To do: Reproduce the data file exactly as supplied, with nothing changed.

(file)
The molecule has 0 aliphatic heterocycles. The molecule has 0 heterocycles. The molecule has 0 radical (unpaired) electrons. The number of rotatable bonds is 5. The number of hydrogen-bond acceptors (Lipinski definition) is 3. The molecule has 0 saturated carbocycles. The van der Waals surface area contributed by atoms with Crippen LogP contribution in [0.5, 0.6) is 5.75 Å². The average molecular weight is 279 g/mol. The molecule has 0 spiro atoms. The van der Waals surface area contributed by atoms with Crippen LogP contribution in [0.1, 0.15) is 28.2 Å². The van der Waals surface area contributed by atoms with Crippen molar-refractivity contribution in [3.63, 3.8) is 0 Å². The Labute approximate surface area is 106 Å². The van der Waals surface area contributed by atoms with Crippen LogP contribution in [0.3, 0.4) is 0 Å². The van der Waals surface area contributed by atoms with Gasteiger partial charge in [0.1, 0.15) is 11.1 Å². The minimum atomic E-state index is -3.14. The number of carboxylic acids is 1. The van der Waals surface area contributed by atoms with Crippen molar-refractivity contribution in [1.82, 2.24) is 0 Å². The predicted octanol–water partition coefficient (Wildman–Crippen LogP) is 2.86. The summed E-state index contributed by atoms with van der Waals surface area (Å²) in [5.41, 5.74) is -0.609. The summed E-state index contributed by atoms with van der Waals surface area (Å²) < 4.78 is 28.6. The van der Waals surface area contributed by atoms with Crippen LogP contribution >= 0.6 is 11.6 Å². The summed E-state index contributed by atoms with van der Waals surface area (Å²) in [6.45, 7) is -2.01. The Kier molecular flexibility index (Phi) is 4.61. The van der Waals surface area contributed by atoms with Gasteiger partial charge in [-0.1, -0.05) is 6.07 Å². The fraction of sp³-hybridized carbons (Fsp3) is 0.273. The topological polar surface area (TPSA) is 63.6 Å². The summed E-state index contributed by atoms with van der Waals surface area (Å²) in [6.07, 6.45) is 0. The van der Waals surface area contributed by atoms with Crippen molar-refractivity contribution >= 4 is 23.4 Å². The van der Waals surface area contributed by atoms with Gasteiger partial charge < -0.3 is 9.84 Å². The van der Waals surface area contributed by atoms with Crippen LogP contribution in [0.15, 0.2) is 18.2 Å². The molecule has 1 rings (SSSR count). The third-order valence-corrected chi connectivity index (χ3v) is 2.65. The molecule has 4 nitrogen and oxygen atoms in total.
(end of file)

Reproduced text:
The molecule has 0 aliphatic heterocycles. The molecule has 0 heterocycles. The molecule has 0 radical (unpaired) electrons. The number of rotatable bonds is 5. The number of hydrogen-bond acceptors (Lipinski definition) is 3. The molecule has 0 saturated carbocycles. The van der Waals surface area contributed by atoms with Crippen LogP contribution in [0.5, 0.6) is 5.75 Å². The average molecular weight is 279 g/mol. The molecule has 0 spiro atoms. The van der Waals surface area contributed by atoms with Crippen LogP contribution in [0.1, 0.15) is 28.2 Å². The van der Waals surface area contributed by atoms with Crippen molar-refractivity contribution in [3.63, 3.8) is 0 Å². The Labute approximate surface area is 106 Å². The van der Waals surface area contributed by atoms with Crippen LogP contribution in [0.3, 0.4) is 0 Å². The van der Waals surface area contributed by atoms with Gasteiger partial charge in [0.1, 0.15) is 11.1 Å². The minimum atomic E-state index is -3.14. The number of carboxylic acids is 1. The van der Waals surface area contributed by atoms with Crippen molar-refractivity contribution in [1.82, 2.24) is 0 Å². The predicted octanol–water partition coefficient (Wildman–Crippen LogP) is 2.86. The summed E-state index contributed by atoms with van der Waals surface area (Å²) in [5.41, 5.74) is -0.609. The summed E-state index contributed by atoms with van der Waals surface area (Å²) < 4.78 is 28.6. The van der Waals surface area contributed by atoms with Crippen LogP contribution >= 0.6 is 11.6 Å². The summed E-state index contributed by atoms with van der Waals surface area (Å²) in [6.45, 7) is -2.01. The Kier molecular flexibility index (Phi) is 4.61. The van der Waals surface area contributed by atoms with Gasteiger partial charge in [-0.1, -0.05) is 6.07 Å². The fraction of sp³-hybridized carbons (Fsp3) is 0.273. The topological polar surface area (TPSA) is 63.6 Å². The summed E-state index contributed by atoms with van der Waals surface area (Å²) in [6.07, 6.45) is 0. The van der Waals surface area contributed by atoms with Crippen molar-refractivity contribution >= 4 is 23.4 Å². The van der Waals surface area contributed by atoms with Gasteiger partial charge < -0.3 is 9.84 Å². The van der Waals surface area contributed by atoms with Crippen LogP contribution in [0.15, 0.2) is 18.2 Å². The molecule has 1 rings (SSSR count). The third-order valence-corrected chi connectivity index (χ3v) is 2.65. The molecule has 4 nitrogen and oxygen atoms in total.